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Almost half of deaf students start university without support

Published Date: 19 Jun 2019
  • New report reveals 46% of deaf students who need support at university were still waiting for it when their course began.
  • Of those, over half waited more than two months for it to be put in place.
  • Deaf student Habiba Bernier: “I was turning up to lectures half-understanding what was being said, which made me feel I didn't belong there.”
  • The National Deaf Children’s Society has called on the Government and universities to “stop resting on their laurels and start delivering for deaf students.”
  • The report is based on 134 deaf students’ experiences at university.

Almost half of deaf students who need support at university are still waiting for it when their course begins, a new report suggests.

The figures, published as part of a research project by the National Deaf Children’s Society, show that 46% of deaf university students who get additional support said they did not receive it in time for the start of their course.

Of those, more than half (59%) experienced delays of more than two months and over a quarter (28%) waited six months or more.

Support for deaf students varies depending on an individual’s needs, but it can include a notetaker, specialist tutor or British Sign Language Interpreter. Technology might include a radio aid or streamer, which transmit a lecturer’s voice to the deaf student’s hearing aids or cochlear implant.

The report also revealed problems with the support itself. Just over half of the students (53%) said their support was always available, while one in six (16%) said it rarely or never was. More than half (51%) also said that they didn’t receive enough information about the support or equipment they could access.

In response, the National Deaf Children’s Society said universities and the Government needed to step up and investigate the delays immediately, whilst ensuring that all potential deaf students received information and advice on the support available to them.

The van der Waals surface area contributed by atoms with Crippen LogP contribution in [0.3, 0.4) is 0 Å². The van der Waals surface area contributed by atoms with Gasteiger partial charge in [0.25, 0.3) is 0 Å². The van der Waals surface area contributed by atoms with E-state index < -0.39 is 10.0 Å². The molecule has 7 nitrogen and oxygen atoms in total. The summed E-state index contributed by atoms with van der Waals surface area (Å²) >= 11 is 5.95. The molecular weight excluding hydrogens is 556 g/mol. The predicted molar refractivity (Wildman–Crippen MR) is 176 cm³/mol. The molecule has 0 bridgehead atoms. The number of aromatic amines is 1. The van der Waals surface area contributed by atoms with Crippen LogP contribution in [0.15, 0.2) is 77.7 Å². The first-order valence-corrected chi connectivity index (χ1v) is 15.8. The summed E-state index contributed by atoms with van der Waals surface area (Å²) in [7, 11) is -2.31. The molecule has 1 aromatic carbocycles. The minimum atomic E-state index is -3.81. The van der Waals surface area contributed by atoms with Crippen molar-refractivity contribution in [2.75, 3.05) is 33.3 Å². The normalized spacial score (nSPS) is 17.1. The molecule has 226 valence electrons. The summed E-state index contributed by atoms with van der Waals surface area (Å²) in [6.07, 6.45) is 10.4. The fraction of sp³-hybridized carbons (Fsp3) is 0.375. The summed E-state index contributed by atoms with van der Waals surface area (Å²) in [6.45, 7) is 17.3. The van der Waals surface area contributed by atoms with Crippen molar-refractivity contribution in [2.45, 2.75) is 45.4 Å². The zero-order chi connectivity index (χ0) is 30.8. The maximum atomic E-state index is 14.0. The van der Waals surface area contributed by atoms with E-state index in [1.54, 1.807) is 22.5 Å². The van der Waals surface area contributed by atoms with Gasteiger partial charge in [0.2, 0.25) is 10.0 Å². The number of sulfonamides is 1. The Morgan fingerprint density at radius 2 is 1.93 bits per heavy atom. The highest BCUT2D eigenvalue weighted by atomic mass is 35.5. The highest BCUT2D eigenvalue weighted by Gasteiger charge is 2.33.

The charity has also raised fears that changes made in 2016 to the Disabled Students’ Allowance, a Government-funded grant for disabled students to cover their support costs, is compounding the problem.

The changes included new conditions and compulsory fees for freelance support workers, which the charity says had led to a shortage of people working in the profession. The charity is urging the Government to subside training to attract new support workers and says this is vital to meet the needs of deaf students.

Martin McLean, Policy Advisor at the National Deaf Children’s Society, said:

“It’s disgraceful to see that almost half of deaf students who need support do not get it in time. Universities and the Government urgently need to sort out this appalling situation, stop resting on their laurels and start delivering for every deaf student.

“This has to start with immediately investigating these delays and ensuring that information is widely available for all deaf students. If the Government also introduced subsidised training to boost the number of specialist support workers, deaf students could then spend their time focusing on their studies instead of worrying about whether their support will even arrive.

“Deaf students are just as capable as their hearing peers, but currently they are being held back during one of the most important periods of their lives. This cannot continue.”

Case study

Habiba Bernier is severely to profoundly deaf. She is from London and currently attends the University of Essex in Colchester.

In her first year, Habiba was allocated a specialist notetaker, but because travel costs weren’t covered and notetakers found it easier to get work in London, the university couldn’t find one for her entire first year.

“I felt let down and slightly lost. I was turning up to lectures half-understanding what was being said, which made me feel I didn't belong there.

“I had no lecture notes to revise from and was relying on vague PowerPoint presentations and the textbook, which according to my lecturers has 'too much information', but I did my best.

“I was going to change universities to be based in London where there was more of a guarantee I would have a specialist notetaker. It was only then that my university stepped up and found a notetaker for me if I was to change my course.

“Though it wasn’t a specialist, it’s been very effective. I was gobsmacked by how much I had missed in lectures.”

Habiba says that if students aren’t getting the support they need, they should tell the university directly.

“Get in touch with the disability office at the university and make it known what the problem is and be clear about what’s needed.

“They can help email all your lecturers to ensure they know there is a deaf student without support. Some even go out of their way to provide more support, like additional notes on lectures and such.”

“Education providers need to publish and advertise notetaking jobs to fellow students in the university as it’s an easy way to earn money and can increase awareness for those who might not have met a deaf person before.”